Ron Whitehead talks about his new album, ‘Prayer’

“With the way the political situation in the world, especially in the United States, has been going, and the way my own life has changed, I wanted to produce a more-meditative album,” Louisville poet Ron Whitehead said of his new record Prayer, a reflective set of tracks that aims to be evocative and applicable to various people in various situations. Unlike some of Whitehead’s previous words, the ones on Prayer are a little less direct and pointed in certain directions — instead they are more universal.

“I figure that, if I’m going through something, I’m a human being, so other people are going to be going through the same struggles, at some point in their life, that I am,” Whitehead said. “I’m perpetually struggling to find the balance between love, power and wisdom in my life, so that’s what Prayer is about. I took the personal stuff out of it. I didn’t name political parties. I didn’t name countries. I didn’t name names. Which I often do. I avoided that.”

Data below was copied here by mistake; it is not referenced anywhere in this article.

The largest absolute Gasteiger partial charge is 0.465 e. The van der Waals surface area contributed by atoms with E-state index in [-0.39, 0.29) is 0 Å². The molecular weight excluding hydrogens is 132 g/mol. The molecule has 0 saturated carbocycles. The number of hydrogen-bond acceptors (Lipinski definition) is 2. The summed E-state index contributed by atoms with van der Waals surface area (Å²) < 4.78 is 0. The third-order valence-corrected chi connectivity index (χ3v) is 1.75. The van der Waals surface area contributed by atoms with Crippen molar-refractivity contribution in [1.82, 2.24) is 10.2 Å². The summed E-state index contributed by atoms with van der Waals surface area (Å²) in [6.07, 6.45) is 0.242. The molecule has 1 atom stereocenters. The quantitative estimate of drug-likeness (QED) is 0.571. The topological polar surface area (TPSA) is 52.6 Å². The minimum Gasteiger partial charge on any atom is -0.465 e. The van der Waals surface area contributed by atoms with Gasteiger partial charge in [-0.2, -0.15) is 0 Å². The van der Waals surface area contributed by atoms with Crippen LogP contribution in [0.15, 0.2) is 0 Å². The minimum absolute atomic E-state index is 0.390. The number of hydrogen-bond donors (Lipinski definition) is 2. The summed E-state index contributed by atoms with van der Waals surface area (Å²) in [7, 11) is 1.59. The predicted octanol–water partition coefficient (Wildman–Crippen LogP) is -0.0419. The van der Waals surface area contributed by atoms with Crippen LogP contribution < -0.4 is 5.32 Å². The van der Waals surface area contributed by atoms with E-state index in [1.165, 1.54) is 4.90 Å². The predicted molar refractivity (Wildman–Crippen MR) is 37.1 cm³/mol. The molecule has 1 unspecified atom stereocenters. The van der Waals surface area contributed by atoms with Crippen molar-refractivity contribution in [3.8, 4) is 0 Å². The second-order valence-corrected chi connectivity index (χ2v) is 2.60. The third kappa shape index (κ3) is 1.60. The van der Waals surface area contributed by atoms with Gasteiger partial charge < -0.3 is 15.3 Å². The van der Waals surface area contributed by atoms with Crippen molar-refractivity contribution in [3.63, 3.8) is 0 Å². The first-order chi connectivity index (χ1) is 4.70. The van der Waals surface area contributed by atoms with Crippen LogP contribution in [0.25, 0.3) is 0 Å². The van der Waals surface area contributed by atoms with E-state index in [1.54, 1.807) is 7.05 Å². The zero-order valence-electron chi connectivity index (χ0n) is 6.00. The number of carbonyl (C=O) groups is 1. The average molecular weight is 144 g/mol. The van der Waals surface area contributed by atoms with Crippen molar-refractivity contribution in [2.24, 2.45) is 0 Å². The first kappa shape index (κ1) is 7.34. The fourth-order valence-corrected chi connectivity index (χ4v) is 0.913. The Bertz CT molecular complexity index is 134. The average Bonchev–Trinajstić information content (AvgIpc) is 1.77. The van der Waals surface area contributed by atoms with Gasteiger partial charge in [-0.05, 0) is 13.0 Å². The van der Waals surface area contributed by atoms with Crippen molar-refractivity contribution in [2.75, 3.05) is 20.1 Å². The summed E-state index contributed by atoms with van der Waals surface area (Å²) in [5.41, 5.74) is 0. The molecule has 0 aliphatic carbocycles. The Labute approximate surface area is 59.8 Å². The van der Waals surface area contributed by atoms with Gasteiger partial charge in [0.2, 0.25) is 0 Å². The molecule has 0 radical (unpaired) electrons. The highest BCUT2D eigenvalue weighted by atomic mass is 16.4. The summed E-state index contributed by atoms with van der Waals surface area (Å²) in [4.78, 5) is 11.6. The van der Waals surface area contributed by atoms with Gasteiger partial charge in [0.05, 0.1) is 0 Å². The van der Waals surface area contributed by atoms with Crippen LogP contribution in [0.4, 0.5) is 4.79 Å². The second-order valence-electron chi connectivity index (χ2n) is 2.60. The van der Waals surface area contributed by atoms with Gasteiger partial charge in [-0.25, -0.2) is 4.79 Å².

Rounding out the album is violinist Aaron West, who is in the band the Quiet Hollers and has worked with Whitehead before, and pianist Harry Pickens, who joined Whitehead on stage at the Mighty Kindness Festival for a prerecorded live version of the song “Prayer,” one that turned out so well that they decided to work together on the project. The result is minimalistic and powerful, something Whitehead attributes to recording all of the songs in one take, to replicate the force of live poetry.

“I’ll give the title of the poem and then the music will start,” he said. “Then it becomes a dance. We dwell in space, we measure space with time, but if that’s all there was life would be metronomic — it would be tick, tock… boring. There’s that third element, that magical alchemical element called rhythm.”

Ron Whitehead, Harry Pickens and Aaron West will perform on Friday, June 9 at WFPK Live Lunch at noon. Later that night, they’ll play Tim Faulkner Gallery at 7 p.m.